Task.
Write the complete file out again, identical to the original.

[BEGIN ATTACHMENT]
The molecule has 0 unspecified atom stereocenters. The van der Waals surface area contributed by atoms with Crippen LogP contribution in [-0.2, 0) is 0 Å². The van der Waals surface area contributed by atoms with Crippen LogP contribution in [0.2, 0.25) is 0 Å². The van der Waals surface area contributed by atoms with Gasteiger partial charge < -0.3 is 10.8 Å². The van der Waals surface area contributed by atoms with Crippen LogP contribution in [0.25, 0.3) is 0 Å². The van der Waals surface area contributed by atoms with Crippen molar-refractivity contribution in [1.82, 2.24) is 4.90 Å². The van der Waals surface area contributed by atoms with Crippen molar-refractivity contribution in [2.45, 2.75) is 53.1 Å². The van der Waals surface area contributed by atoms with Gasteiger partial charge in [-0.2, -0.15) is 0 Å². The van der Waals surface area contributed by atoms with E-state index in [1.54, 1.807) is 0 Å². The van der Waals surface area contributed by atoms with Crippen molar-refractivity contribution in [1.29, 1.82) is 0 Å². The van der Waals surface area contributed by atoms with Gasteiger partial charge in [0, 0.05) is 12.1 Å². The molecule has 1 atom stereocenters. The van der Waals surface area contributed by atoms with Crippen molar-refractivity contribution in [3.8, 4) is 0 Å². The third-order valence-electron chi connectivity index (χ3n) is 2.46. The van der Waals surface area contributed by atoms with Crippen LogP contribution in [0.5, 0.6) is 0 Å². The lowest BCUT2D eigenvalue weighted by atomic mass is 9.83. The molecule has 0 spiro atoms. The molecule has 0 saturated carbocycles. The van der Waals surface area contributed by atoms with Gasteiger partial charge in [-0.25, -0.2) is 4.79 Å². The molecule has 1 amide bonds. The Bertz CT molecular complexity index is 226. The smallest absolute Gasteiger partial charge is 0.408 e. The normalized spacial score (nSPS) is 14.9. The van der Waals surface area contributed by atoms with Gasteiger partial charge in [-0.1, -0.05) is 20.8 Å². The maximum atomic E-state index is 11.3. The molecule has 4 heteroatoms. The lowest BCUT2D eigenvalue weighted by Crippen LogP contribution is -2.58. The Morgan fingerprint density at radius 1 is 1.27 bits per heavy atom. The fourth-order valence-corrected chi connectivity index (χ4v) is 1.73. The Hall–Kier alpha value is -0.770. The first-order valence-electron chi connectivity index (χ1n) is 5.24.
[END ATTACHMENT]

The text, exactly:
The molecule has 0 unspecified atom stereocenters. The van der Waals surface area contributed by atoms with Crippen LogP contribution in [-0.2, 0) is 0 Å². The van der Waals surface area contributed by atoms with Crippen LogP contribution in [0.2, 0.25) is 0 Å². The van der Waals surface area contributed by atoms with Gasteiger partial charge < -0.3 is 10.8 Å². The van der Waals surface area contributed by atoms with Crippen LogP contribution in [0.25, 0.3) is 0 Å². The van der Waals surface area contributed by atoms with Crippen molar-refractivity contribution in [1.82, 2.24) is 4.90 Å². The van der Waals surface area contributed by atoms with Crippen molar-refractivity contribution in [2.45, 2.75) is 53.1 Å². The van der Waals surface area contributed by atoms with Gasteiger partial charge in [-0.2, -0.15) is 0 Å². The van der Waals surface area contributed by atoms with E-state index in [1.54, 1.807) is 0 Å². The van der Waals surface area contributed by atoms with Crippen molar-refractivity contribution in [1.29, 1.82) is 0 Å². The van der Waals surface area contributed by atoms with Gasteiger partial charge in [0, 0.05) is 12.1 Å². The molecule has 1 atom stereocenters. The van der Waals surface area contributed by atoms with Crippen molar-refractivity contribution in [3.8, 4) is 0 Å². The third-order valence-electron chi connectivity index (χ3n) is 2.46. The van der Waals surface area contributed by atoms with Crippen LogP contribution in [0.5, 0.6) is 0 Å². The lowest BCUT2D eigenvalue weighted by atomic mass is 9.83. The molecule has 0 spiro atoms. The molecule has 0 saturated carbocycles. The van der Waals surface area contributed by atoms with Gasteiger partial charge in [-0.25, -0.2) is 4.79 Å². The molecule has 1 amide bonds. The Bertz CT molecular complexity index is 226. The smallest absolute Gasteiger partial charge is 0.408 e. The normalized spacial score (nSPS) is 14.9. The van der Waals surface area contributed by atoms with Gasteiger partial charge in [-0.1, -0.05) is 20.8 Å². The maximum atomic E-state index is 11.3. The molecule has 4 heteroatoms. The lowest BCUT2D eigenvalue weighted by Crippen LogP contribution is -2.58. The Morgan fingerprint density at radius 1 is 1.27 bits per heavy atom. The fourth-order valence-corrected chi connectivity index (χ4v) is 1.73. The Hall–Kier alpha value is -0.770. The first-order valence-electron chi connectivity index (χ1n) is 5.24.